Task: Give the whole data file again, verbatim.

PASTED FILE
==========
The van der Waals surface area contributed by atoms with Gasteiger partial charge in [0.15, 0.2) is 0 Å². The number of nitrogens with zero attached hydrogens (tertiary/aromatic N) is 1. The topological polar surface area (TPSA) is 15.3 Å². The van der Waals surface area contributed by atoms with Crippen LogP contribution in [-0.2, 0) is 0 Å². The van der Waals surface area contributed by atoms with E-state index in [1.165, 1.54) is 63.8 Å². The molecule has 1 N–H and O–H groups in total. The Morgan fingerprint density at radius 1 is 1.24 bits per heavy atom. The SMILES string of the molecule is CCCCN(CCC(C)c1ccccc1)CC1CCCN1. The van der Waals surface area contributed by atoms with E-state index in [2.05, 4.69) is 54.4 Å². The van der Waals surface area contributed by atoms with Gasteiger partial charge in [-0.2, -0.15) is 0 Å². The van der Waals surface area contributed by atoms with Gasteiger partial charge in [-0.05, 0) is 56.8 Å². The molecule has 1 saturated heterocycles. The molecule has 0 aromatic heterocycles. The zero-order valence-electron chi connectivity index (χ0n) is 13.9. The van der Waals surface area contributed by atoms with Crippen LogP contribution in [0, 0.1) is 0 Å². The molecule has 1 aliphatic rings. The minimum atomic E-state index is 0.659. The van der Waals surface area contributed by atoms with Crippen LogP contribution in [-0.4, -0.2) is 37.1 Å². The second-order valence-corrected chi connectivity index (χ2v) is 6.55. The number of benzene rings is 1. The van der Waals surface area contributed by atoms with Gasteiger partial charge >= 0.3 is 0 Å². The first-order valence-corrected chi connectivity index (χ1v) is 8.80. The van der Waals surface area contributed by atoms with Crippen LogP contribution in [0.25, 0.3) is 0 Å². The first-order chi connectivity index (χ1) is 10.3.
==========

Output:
The van der Waals surface area contributed by atoms with Gasteiger partial charge in [0.15, 0.2) is 0 Å². The number of nitrogens with zero attached hydrogens (tertiary/aromatic N) is 1. The topological polar surface area (TPSA) is 15.3 Å². The van der Waals surface area contributed by atoms with Crippen LogP contribution in [-0.2, 0) is 0 Å². The van der Waals surface area contributed by atoms with E-state index in [1.165, 1.54) is 63.8 Å². The molecule has 1 N–H and O–H groups in total. The Morgan fingerprint density at radius 1 is 1.24 bits per heavy atom. The SMILES string of the molecule is CCCCN(CCC(C)c1ccccc1)CC1CCCN1. The van der Waals surface area contributed by atoms with E-state index in [2.05, 4.69) is 54.4 Å². The van der Waals surface area contributed by atoms with Gasteiger partial charge in [-0.2, -0.15) is 0 Å². The van der Waals surface area contributed by atoms with Gasteiger partial charge in [-0.05, 0) is 56.8 Å². The molecule has 1 saturated heterocycles. The molecule has 0 aromatic heterocycles. The zero-order valence-electron chi connectivity index (χ0n) is 13.9. The van der Waals surface area contributed by atoms with Crippen LogP contribution in [0, 0.1) is 0 Å². The molecule has 1 aliphatic rings. The minimum atomic E-state index is 0.659. The van der Waals surface area contributed by atoms with Crippen LogP contribution in [-0.4, -0.2) is 37.1 Å². The second-order valence-corrected chi connectivity index (χ2v) is 6.55. The number of benzene rings is 1. The van der Waals surface area contributed by atoms with Gasteiger partial charge >= 0.3 is 0 Å². The first-order valence-corrected chi connectivity index (χ1v) is 8.80. The van der Waals surface area contributed by atoms with Crippen LogP contribution in [0.25, 0.3) is 0 Å². The first-order chi connectivity index (χ1) is 10.3.